Lessons from Finland’s revolutionary tragedy

Blanc is right to stress that Finland in 1917-1918 represented a more advanced capitalist society than Russia. Politically, Finland had far more in common with Western societies of the time than with the Russian Empire of which it was a part. For this reason it is worth examination. But it would be wholly wrong to argue that Kautsky’s “revolutionary social democracy,” of which Blanc characterizes the SDP as an example, should be emulated.

The SDP, unlike its Western social democratic cousins, was placed in a unique situation that propelled it towards revolutionary action. The fact that the Finnish parliament had no power under the Tsar gave the SDP an opportunity to grow to a majority in the parliament without exercising responsibility for the capitalist state. In the context of the collapse of the repressive arms of the Tsarist state, rising worker militancy in Finland, and workers’ revolution in Russia, the bourgeoisie saw in the SDP a mortal threat to its own interests. The SDP proved that it was not up to the task of revolution when the bourgeoisie threw down the gauntlet.

For socialists today who are also operating in western democracies, we would do well to pay heed to the lessons that Kuusinen drew from the terrible defeat suffered by Finnish workers nearly one hundred years ago. This was the need for revolutionary leadership and organization, both to take advantage of a revolutionary crisis such as was presented in November 1917, but also to provide leadership in the civil war and to take the energetic measures necessary for victory. There was clearly a desire amongst Finnish workers to push the general strike into an insurrection. But without a revolutionary leadership that could challenge the SDP, their heroic efforts were stymied. In the aftermath of defeat, Kuusinen concluded that a revolutionary perspective must reject illusions in bourgeois democracy:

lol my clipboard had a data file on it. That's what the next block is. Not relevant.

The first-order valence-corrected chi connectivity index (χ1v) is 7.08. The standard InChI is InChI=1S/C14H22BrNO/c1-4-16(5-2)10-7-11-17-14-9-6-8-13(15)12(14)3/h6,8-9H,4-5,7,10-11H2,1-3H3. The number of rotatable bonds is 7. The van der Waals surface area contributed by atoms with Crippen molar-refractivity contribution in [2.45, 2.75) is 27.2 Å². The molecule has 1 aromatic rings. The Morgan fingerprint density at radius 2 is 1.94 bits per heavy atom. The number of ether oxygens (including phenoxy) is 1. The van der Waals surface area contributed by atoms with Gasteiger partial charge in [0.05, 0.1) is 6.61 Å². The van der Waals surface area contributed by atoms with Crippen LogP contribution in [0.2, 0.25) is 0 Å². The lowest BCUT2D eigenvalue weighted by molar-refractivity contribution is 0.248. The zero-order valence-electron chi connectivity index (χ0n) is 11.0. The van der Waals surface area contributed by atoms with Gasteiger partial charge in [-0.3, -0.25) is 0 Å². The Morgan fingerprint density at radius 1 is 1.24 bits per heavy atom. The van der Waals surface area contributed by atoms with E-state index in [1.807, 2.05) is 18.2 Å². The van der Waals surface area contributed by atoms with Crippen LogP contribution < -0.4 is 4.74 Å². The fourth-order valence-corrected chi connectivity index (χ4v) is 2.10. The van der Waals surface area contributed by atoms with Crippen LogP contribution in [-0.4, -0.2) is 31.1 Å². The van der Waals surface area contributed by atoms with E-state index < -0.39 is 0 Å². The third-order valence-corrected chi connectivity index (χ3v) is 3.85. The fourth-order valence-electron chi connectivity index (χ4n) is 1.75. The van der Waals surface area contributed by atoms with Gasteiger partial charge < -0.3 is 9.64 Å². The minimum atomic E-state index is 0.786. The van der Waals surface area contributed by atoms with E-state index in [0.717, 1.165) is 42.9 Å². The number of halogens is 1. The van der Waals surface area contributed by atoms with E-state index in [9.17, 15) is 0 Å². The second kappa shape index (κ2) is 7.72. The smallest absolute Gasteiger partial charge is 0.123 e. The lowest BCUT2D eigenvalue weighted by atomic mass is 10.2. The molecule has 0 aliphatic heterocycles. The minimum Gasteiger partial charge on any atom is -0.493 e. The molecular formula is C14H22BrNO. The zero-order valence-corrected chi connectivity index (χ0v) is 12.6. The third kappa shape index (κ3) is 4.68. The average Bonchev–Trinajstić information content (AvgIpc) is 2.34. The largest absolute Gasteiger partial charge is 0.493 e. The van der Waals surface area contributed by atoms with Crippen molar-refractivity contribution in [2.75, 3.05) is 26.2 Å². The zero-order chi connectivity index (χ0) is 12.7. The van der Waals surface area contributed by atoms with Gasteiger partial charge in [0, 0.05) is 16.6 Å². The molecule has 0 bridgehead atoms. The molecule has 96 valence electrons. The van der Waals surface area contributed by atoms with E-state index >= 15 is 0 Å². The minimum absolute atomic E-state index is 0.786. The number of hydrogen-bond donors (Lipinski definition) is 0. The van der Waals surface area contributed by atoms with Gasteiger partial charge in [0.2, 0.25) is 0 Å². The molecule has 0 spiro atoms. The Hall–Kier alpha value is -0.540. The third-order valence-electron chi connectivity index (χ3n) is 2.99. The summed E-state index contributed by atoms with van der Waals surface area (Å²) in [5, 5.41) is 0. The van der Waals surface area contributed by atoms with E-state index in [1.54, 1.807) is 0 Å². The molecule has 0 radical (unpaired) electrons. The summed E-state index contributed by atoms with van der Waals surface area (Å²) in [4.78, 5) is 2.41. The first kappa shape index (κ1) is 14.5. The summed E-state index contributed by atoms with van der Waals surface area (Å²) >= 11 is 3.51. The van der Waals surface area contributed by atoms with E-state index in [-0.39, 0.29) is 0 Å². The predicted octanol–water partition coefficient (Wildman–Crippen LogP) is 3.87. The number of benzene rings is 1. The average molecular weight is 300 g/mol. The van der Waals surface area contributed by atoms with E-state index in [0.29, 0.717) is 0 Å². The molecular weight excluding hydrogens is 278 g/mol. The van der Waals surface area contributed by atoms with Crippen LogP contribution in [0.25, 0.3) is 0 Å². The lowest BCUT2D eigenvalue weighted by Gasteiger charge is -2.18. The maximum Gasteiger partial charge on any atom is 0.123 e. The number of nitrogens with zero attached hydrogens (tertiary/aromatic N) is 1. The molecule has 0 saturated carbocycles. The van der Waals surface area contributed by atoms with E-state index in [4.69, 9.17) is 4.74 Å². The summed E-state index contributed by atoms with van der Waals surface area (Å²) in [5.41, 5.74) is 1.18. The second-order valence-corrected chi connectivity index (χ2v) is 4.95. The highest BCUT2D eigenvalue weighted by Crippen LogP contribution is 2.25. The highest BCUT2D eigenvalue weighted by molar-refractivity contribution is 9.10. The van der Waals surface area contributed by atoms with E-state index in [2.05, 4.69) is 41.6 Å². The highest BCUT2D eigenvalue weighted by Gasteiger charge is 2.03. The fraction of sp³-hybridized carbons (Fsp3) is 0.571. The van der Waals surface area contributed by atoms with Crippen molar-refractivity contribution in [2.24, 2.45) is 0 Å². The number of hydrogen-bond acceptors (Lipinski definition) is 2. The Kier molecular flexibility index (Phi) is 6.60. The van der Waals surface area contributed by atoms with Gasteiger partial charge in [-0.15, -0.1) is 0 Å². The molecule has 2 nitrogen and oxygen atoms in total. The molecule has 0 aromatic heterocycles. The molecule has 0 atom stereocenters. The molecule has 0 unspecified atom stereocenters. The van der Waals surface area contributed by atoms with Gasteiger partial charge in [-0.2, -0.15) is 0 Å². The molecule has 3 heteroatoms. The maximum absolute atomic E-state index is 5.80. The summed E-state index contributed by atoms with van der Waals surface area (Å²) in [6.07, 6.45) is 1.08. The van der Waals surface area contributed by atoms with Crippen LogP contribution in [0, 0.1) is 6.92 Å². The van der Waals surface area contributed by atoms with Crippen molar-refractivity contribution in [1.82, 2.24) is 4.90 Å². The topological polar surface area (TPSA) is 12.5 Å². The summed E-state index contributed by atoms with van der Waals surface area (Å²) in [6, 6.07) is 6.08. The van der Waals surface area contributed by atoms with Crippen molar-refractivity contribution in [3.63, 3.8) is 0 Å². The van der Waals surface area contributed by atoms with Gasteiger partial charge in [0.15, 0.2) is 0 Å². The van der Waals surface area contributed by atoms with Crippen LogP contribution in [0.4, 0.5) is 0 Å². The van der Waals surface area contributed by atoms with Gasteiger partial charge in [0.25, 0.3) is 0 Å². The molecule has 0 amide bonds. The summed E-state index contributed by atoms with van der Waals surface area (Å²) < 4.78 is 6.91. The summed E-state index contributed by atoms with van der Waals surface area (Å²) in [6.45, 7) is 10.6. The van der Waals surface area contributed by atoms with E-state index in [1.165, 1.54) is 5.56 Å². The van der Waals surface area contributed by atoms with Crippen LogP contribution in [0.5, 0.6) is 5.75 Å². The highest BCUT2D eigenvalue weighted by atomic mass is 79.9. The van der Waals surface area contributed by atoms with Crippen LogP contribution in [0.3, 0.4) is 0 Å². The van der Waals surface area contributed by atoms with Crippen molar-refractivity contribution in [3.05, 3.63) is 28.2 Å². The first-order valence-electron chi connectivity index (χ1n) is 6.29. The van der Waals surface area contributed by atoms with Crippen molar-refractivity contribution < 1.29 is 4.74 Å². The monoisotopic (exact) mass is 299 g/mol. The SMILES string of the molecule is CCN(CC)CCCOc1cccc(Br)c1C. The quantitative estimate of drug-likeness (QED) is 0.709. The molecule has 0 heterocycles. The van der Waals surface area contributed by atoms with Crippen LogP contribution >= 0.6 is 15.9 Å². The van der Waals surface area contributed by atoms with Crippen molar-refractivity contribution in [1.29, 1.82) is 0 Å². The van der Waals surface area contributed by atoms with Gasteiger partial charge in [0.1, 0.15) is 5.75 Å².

In a class society only two kinds of relations between classes can exist. The one a state of oppression, maintained by violence (arms, laws, tribunals, etc), in which the struggle for the liberation of the oppressed classes is confined to relatively pacific means (…); whilst the other is the state of open struggle between the classes, the Revolution, in which a violent conflict decides which of the two classes will in future be the oppressor and which the oppressed.

Political clarity on this question was bought at the cost of the lives of tens of thousands of working class people and the criminalization of Finland’s revolutionaries for decades. The irony of suggesting that the Finnish social democrats represented a politics capable of leading workers to power as the Bolsheviks did in Russia is that Kuusinen and his comrades ended up agreeing with the Bolsheviks, as against their own practice.


[1] Lieutenant Colonel Bulatsel, like thousands of Russians in Finland, was shot after capture by the Finnish White Guards. His two sons were murdered in Viipuri in April 1918 in like fashion. He served as military advisor to the Commander in Chief of the Northern Front, Hugo Salmela, who led the defense of Tampere.

[2] This title “Socialist Workers’ Republic” was not the choice of the Finnish Socialists. Lenin insisted that it be the description of the Finnish state when the Soviet Republic signed a treaty of friendship with the Finns on March 1. The Bolsheviks desired workers of both states to have total political and civil rights in those of the other, but when the Finnish Socialists baulked at this, the Russians provided for Finnish workers to have political rights in Russia without reciprocation.

Duncan Hart is a socialist activist and member of Socialist Alternative in Australia. A response from Eric Blanc will be posted on July 14.